Natural Born Hustlers

Can You Spot the Camouflaged Creature?

Every day, animals face the single greatest challenge of their lives: survive or die. For some animals, survival rests upon their ability to blend in with their surroundings, disappearing into their habitat in order to outwit dangerous predators. View the images below and pull the slider to the left to reveal the hidden creatures.

The Northern Leaf-Tailed Gecko
Saltuarius cornutus

Found only in the tropical forests of Australia, northern leaf-tails are one of the largest geckos on the planet. This gecko’s disappearing act starts with its skin — it’s covered in a series of strongly contrasting patterns. Viewed close-up, they really stand out, but from a distance, they break up the gecko’s body shape and its outline, allowing it to blend seamlessly into any forest background. This is known as “disruptive camouflage.”

The Malaysian Dead Leaf Butterfly
Kallima inachus

With its wings closed, this sneaky butterfly vanishes perfectly into its woody surroundings. While the wings’ undersides exhibit the distinct patterns and tones found in a dry, decaying leaf, the upper surfaces display the butterfly’s beautiful coloring and oblique bright orange bands.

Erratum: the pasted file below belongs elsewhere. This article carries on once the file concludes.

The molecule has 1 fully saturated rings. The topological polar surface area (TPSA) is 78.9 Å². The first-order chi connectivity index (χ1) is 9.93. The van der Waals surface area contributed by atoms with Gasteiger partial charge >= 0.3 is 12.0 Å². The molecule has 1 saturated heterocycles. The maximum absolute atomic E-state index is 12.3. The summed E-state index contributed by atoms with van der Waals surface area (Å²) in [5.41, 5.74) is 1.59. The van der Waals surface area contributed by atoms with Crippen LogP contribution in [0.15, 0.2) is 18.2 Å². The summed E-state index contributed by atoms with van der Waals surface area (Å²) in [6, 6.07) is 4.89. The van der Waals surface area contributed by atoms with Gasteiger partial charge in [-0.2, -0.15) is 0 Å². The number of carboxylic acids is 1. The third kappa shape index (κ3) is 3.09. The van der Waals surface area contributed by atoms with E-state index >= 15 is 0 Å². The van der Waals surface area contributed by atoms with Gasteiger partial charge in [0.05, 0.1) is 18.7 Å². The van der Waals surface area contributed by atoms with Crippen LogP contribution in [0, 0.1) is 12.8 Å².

The Pygmy Seahorse
Hippocampus bargibant

The tiny pygmy seahorse of New Guinea is extremely well camouflaged, making it incredibly difficult to pick out against the backdrop of soft corals. In fact, the curious species was only discovered when a scientist happened to be examining a segment of its host coral.

The Cuttlefish

The clever cuttlefish, and their close relative the octopus, have arguably the most complete shape-shifting vanishing acts in all of nature. Despite being color-blind, these amazing creatures are able to morph and change texture to flawlessly match their surroundings. Their skin is made up of tiny bundles of different colored pigment called chromatophores, and each individual chromatophore can be pulled and stretched by the cuttlefish’s muscles and controlled by its brain. The combined effect of 3 million chromatophores, as well as other specialized cells, changes the cuttlefish’s color and pattern in an instant.

The Hooded Grasshopper
Teratodes monticollis

This grasshopper, a native of India and Sri Lanka, is a fairly normal insect, often found in vegetation feeding on leaves. They do, however, exhibit one unique characteristic — when extended, their hoods, comprised of a segment of the thorax, act as camouflage, allowing the insect to blend in with its dinner.

Photo Credits: BBC/NATURE